Calling it “critically important,” the Solar Energy Industries Association (SEIA) is applauding “commence construction” legislation introduced today by Sen. Michael Bennet (D-CO) and Sen. Dean Heller (R-NV). Their bipartisan legislation would allow America’s solar energy companies to make full and effective use of the Investment Tax Credit (ITC).
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SEIA is the solar energy industry’s go-to source for the latest coverage on solar power, including U.S. and international policy, research and polls, business and financing trends, and more. Our staff strives to support the media covering solar energy issues and guide our members on effective media outreach with clear statements, background materials, news and multimedia resources.
SEIA is committed to informing policymakers, the media, and the American public about the benefits of solar energy for today’s communities, our economy, and our country.
Learn more from our statements and industry news below.
WASHINGTON, D.C. – Concerned of a ripple effect across the entire U.S. solar energy industry, Rhone Resch, president and CEO of the Solar Energy Industries Association (SEIA), has warned SEIA’s membership that the worsening solar dispute between the United States and China threatens the future progress of solar energy in America:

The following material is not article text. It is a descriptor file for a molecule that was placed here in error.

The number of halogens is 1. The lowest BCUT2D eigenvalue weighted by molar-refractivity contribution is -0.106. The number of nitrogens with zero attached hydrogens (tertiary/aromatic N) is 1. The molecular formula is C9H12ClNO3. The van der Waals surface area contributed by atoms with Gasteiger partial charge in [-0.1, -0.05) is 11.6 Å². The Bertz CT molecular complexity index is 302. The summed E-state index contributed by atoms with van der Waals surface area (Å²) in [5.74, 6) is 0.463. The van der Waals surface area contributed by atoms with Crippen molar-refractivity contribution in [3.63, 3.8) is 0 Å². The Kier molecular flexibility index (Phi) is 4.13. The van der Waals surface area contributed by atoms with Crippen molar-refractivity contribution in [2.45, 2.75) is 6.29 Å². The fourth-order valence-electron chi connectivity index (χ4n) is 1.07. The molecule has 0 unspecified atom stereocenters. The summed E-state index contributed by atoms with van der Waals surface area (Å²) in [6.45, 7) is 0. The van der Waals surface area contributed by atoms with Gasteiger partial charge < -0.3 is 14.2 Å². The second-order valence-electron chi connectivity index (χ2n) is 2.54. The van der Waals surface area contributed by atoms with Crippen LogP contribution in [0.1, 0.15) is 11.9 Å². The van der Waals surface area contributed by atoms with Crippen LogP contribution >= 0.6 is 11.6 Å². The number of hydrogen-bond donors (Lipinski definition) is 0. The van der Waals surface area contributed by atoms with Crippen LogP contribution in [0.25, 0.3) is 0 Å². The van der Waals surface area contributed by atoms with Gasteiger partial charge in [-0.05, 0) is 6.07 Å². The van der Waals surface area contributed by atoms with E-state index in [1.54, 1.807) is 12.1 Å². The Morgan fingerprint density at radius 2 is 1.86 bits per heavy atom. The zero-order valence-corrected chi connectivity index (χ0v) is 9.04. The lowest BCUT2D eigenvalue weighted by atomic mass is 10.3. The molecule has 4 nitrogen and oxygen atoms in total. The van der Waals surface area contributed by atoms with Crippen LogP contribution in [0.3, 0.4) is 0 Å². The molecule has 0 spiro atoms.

WASHINGTON, D.C. – Reacting to news that Mike Boots has been selected to become acting chairman of the White House Council on Environmental Quality, Rhone Resch, president and CEO of the Solar Energy Industries Association (SEIA), issued the following statement:
A former dump once littered with piles of trash could become home to rows of solar panels if PSE&G wins approval for the project. The public utility company is seeking preliminary and final site plan approval for a 9 megawatt solar array at the shuttered Parklands Landfill on Route 206.
We’re not only first selectmen, we’re also homeowners. Electricity is a large chunk of our families’ budgets, and rates are only going up. The people in our towns deserve to hold on to their hard-earned money, which is why we helped our towns collaborate on Solarize Easton-Redding-Trumbull. This limited-time program helps homeowners insulate themselves from rising energy costs and lower their electric bills through solar.
The Solar Energy Industries Association® (SEIA®) today announced it has hired Capitol Hill veteran Ken Johnson, who previously headed up the communications efforts for the Pharmaceutical Research and Manufacturers of America (PhRMA) and two major committees in the U.S. House of Representatives, as vice president of communications.
Denver, CO – Businesses and environmental organizations announced support for the Colorado Solar Jobs Act (HB XXX), which was introduced in the Colorado House of Representatives today. The legislation is designed to make critical improvements to Xcel Energy’s popular rooftop solar rebate program, giving consumers more access to affordable solar energy while protecting Colorado jobs.